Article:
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A certain kind of armchair theorizing about economics resembles some old armchair theorizing about the laws of physics. When one sees a balloon floating up in the air today, it is not often that we gaze intently at it, wrinkle our brow, then pause and then loudly and excitedly proclaim: “Aha! I’ve just found something that refutes the law of gravity!” Of course, the way the good armchair physicist approaches the information at hand is to ask, “how can I reconcile what I am observing with what I know to be true about the world?”

This is not the same as just dismissing the initial proclamation, but rather it enables you to build, step-by-step, a case for why your intuition may be correct. By respecting what we know about how the physical world works, we can systematically ask ourselves what must be true for the phenomena to truly represent a repudiation of the theory.

I urge that the same approach be taken when it comes to the “few” laws of economics that we have. For example if you take ¬†snapshot and observe two different people purchasing the same bottle of water, one may pay $1.00 for it and another would be more eager and willing to pay $10.00 for it, does that mean the law of demand has been refuted? It could be the case. But of course, you have to ask if the two cases are completely identical. First is that people have different preferences over water. So it could be that some people like water more than others – no problem with the law of demand. In this case, now I have an empirical test. First I can take steps to determine if indeed their preferences are different. Suppose you find that they are different – then in order to disprove the law of demand you’d have to see how the two of them behaved as the prices of each bottle increased. Would the $10 demander be more likely to purchase it when it is $11? Of course it would not seem likely. Suppose instead that people’s preferences are identical, does this then allow us to disprove the law? Again, that is a first step, but not the whole way there. We have to ask the question, are these two bottles of water identical in every aspect? Perhaps not – is one being sold on a cool day in Rochester and the other in a scorching day in Bryce Canyon? In that case, each bottle of water is not the same and it would be hard to say much about the law of demand from this observation.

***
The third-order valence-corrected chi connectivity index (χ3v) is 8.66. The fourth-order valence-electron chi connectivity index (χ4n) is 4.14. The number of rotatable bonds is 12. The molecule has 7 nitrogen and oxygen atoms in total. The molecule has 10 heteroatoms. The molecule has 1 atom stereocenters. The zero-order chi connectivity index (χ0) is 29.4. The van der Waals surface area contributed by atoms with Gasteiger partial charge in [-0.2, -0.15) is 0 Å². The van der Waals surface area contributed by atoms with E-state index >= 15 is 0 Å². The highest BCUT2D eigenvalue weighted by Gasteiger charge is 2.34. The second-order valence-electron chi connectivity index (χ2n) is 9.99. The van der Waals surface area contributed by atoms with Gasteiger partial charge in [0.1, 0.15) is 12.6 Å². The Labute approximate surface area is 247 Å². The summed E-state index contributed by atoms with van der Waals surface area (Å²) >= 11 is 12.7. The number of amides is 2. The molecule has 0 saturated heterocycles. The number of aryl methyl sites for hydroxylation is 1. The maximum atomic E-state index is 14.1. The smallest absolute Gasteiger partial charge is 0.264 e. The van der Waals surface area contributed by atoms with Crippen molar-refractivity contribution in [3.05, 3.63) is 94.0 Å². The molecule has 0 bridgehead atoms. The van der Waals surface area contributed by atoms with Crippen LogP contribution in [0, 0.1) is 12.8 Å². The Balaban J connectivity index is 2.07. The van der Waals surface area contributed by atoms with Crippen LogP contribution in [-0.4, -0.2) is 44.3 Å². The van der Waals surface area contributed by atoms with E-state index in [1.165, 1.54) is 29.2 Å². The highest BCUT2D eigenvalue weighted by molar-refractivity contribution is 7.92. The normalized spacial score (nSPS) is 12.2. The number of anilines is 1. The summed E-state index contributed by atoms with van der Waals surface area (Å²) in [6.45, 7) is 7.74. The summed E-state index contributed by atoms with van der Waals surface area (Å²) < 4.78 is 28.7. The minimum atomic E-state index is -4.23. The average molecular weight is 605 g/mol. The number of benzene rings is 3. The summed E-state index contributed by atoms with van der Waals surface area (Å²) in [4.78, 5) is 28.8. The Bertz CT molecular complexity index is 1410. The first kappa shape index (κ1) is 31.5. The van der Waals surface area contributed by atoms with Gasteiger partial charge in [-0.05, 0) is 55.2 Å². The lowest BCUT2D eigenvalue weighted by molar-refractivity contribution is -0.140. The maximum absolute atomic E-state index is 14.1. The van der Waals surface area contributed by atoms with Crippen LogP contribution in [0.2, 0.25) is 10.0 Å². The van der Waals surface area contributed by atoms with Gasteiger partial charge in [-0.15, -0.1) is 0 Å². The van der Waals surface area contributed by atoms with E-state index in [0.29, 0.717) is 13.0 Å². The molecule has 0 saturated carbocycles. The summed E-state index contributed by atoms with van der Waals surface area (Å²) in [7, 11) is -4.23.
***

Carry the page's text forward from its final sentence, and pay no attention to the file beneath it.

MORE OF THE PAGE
Be very wary when you think you have found “proof” of this kind in economics. I do not mean to convince you that you are foolish, but rather that you should first ask how you might reconcile your observation with what we know, before jumping ahead with something else. Too bad I don’t have more readers (well, that would be too costly, or I simply suck, or …) otherwise I’d ask all of you to provide examples of Helium Balloon Economics – it would be fun to compile lists.

5 Responses to “Helium Balloon Economics”

  1. Kit says:

    As a child I lived near the Electric Brae, http://en.wikipedia.org/wiki/Electric_Brae, where gravity is reversed – even cars roll up hills!

    Last night on the main evening news the BBC’s economics guru, Robert Preston, was lamenting on how Germany was unreasonably preventing the ECB using its ‘unlimited resources’ to solve the financial crisis.

  2. Russell Snow says:

    Clinton balanced the budget, so let’s reelect (a) Clinton!

  3. Rod says:

    Clinton did not balance the budget: Congress did, with the help of The Contract With (on) America. People were looking up at the balloons, launched from the Rose Garden.

  4. Many fallacies are available. First, we would have to identify the laws of economics. That is more difficult than it might seem.

    Even in Economics 101, the Supply curve and the Demand curve are displayed. The point where they intersect is called “equilibrium” where the most efficient allocation of resources is claimed to occur.

    This ignores the fact that every point on either curve represents a choice, an exchange of a lower valued good (or service) for one of higher value. On each curve, the quantity demanded (or supplied) changes. But where they intersect is only one such point. The other choices do not disappear. People are still demanding and supplying all along both curves.

    The danger – the tragedy – is that claiming that the intersection of these two curves indicates a special equilibrium causes those in political control to believe that they should or must force all supplies and demands to be at this point.

    Interest rates are raised or lowered; money is created (rarely destroyed); tax laws are written or rewritten. In some societies criminal penalties are enacted and enforced for prices other than the approved one.

  5. Russell Snow says:

    Rod, I was being sarcastic. On rereading the post, my reply was a bit off.

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